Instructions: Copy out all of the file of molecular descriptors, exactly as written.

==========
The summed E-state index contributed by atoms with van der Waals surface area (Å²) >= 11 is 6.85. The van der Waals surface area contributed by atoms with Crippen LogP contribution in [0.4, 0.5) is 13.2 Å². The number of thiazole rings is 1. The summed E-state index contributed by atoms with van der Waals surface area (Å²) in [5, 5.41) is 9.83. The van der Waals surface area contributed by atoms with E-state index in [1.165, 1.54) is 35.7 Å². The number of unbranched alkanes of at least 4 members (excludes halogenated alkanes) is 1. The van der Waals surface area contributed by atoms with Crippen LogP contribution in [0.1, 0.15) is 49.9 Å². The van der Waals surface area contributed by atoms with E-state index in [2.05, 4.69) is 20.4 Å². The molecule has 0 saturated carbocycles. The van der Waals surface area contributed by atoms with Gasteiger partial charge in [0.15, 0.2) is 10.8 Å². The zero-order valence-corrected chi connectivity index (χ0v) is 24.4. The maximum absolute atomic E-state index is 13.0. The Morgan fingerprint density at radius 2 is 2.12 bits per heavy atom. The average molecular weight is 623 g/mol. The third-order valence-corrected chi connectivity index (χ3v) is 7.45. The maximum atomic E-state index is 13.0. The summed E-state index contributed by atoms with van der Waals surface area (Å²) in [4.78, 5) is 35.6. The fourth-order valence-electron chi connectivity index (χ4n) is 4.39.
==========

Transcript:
The summed E-state index contributed by atoms with van der Waals surface area (Å²) >= 11 is 6.85. The van der Waals surface area contributed by atoms with Crippen LogP contribution in [0.4, 0.5) is 13.2 Å². The number of thiazole rings is 1. The summed E-state index contributed by atoms with van der Waals surface area (Å²) in [5, 5.41) is 9.83. The van der Waals surface area contributed by atoms with E-state index in [1.165, 1.54) is 35.7 Å². The number of unbranched alkanes of at least 4 members (excludes halogenated alkanes) is 1. The van der Waals surface area contributed by atoms with Crippen LogP contribution in [0.1, 0.15) is 49.9 Å². The van der Waals surface area contributed by atoms with E-state index in [2.05, 4.69) is 20.4 Å². The molecule has 0 saturated carbocycles. The van der Waals surface area contributed by atoms with Gasteiger partial charge in [0.15, 0.2) is 10.8 Å². The zero-order valence-corrected chi connectivity index (χ0v) is 24.4. The maximum absolute atomic E-state index is 13.0. The Morgan fingerprint density at radius 2 is 2.12 bits per heavy atom. The average molecular weight is 623 g/mol. The third-order valence-corrected chi connectivity index (χ3v) is 7.45. The maximum atomic E-state index is 13.0. The summed E-state index contributed by atoms with van der Waals surface area (Å²) in [4.78, 5) is 35.6. The fourth-order valence-electron chi connectivity index (χ4n) is 4.39.